The Bank is a community-oriented bank which has traditionally offered a variety of savings products to its retail customers while concentrating its lending activities on real estate mortgage loans and commercial business loans.  Lending activities have historically been focused primarily on the origination of loans secured by real estate, including construction loans and land development, one- to four-family residential loans, multi-family loans, commercial real estate loans and land loans.  The Bank originates adjustable-rate residential mortgage loans that do not qualify for sale in the secondary market under Federal Home Loan Mortgage Corporation ("Freddie Mac") guidelines.  During the past several years, the Bank adjusted its lending strategy and began reducing its exposure to speculative construction and land development lending.


The Company maintains a website at www.timberlandbank.com .  The information contained on that website is not included as a part of, or incorporated by reference into, this Annual Report on Form 10-K.  Other than an investor's own internet access charges, the Company makes available free of charge through that website the Company's Annual Report on Form 10-K, quarterly reports on Form 10-Q and current reports on Form 8-K, and amendments to these reports, as soon as reasonably practicable after these materials have been electronically filed with, or furnished to, the Securities and Exchange Commission ("SEC").


Corporate Overview


Sale of Preferred Stock Received in the Troubled Asset Relief Program ("TARP") Capital Purchase Program ("CPP").   On November 13, 2012, the Company's outstanding 16,641 shares of Fixed Rate Cumulative Perpetual Preferred Stock, Series A, ("Series A Preferred Stock") with a liquidation value of $1,000 per share, originally issued to the U.S. Treasury Department ("Treasury") on December 23, 2008 as part of the CPP, was sold by the Treasury as part of its efforts to manage and recover its investments under the TARP.  While the sale of these preferred shares to new owners did not result in any proceeds to the Company and did not change the Company's capital position or accounting for these securities, it did eliminate restrictions put in place by the Treasury on TARP recipients.  The Treasury retained its related warrant to purchase up to 370,899 shares of the Company's common stock at a price of $6.73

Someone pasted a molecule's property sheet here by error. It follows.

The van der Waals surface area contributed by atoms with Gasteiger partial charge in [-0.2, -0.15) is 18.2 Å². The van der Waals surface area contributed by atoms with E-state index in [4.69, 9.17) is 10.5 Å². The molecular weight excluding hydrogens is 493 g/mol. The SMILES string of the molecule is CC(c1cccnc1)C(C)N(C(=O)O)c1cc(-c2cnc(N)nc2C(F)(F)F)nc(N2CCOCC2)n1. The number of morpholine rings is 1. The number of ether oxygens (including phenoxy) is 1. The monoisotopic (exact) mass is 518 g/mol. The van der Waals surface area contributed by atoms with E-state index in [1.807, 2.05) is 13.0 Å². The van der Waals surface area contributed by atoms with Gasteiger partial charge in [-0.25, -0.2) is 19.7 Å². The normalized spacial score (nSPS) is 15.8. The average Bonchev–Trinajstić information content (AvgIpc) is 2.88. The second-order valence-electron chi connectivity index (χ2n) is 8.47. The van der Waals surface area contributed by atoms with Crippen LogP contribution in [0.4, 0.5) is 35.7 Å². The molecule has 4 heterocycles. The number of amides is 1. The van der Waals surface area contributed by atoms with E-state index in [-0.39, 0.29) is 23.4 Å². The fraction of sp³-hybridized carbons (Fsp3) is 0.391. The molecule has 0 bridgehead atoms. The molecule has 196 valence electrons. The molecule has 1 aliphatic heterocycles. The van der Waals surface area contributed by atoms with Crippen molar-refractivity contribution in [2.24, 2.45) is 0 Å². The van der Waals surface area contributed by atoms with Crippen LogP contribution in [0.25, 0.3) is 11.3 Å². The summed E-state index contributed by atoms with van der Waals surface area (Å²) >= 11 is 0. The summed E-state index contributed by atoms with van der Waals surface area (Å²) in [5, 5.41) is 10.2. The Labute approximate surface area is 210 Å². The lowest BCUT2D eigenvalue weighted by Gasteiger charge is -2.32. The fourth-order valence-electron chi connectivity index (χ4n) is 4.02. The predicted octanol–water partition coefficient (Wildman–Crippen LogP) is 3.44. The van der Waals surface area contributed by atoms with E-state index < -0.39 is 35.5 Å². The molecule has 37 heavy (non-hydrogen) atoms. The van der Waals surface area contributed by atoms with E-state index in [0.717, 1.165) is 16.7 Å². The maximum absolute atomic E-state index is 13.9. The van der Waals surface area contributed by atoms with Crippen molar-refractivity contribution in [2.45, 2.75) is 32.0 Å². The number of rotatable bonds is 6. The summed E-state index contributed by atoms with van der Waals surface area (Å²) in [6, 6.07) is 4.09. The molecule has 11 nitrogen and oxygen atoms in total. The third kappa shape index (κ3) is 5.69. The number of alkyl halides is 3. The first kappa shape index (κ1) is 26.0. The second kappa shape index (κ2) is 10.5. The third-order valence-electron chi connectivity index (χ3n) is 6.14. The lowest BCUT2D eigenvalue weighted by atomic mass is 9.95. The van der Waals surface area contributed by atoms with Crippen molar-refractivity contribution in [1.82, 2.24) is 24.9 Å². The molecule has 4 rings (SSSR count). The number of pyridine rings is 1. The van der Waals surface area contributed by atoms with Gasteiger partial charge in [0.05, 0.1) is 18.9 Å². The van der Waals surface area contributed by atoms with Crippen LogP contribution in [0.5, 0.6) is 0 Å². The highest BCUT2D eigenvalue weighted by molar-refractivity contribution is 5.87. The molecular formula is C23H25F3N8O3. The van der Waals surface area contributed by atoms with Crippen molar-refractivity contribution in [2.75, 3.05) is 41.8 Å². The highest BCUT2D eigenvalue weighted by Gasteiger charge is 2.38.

1

per share at any time through December 23, 2018.  The preferred stock has a 5.0% dividend through December 23, 2013, after which the rate increases to 9.0% until the preferred shares are redeemed by the Company.


Agreements with Banking Regulators.   In December 2009, the FDIC determined that the Bank required supervisory attention and agreed to terms on a Memorandum of Understanding (the "Bank MOU") with the Bank. The terms of the Bank MOU restricted the Bank from certain activities, and required that the Bank obtain the prior written approval, or nonobjection, of the FDIC and/or the DFI to engage in certain activities. On December 12, 2012, the FDIC and the Division notified the Bank that the Bank MOU had been rescinded.


In addition, on February 1, 2010, the Federal Reserve Bank of San Francisco ("FRB") determined that the Company required additional supervisory attention and entered into a Memorandum of Understanding with the Company (the "Company MOU").  Under the agreement, the Company must among other things obtain prior written approval, or non-objection, from the FRB to declare or pay any dividends, or make any other capital distributions; issue any trust preferred securities; or purchase or redeem any of its stock. The FRB denied the Company's requests to pay eight dividend payments on its Series A Preferred Stock issued under the TARP CPP from the May 15, 2010 payment through and including the February 15, 2012 dividend payment.  On May 21, 2012, the FRB gave the Company permission to pay $1.0 million in dividend payments on its Series A Preferred Stock, which left the Company five dividend payments in arrears.  On August 17, 2012, the FRB approved the Company's requests to pay all outstanding dividends on its Series A Preferred Stock, including the August 15, 2012 dividend payment.  The Company subsequently paid the November 15, 2012 dividend on the Series A Preferred Stock.  There can be no assurances that our regulators will approve such payments or dividends in the future.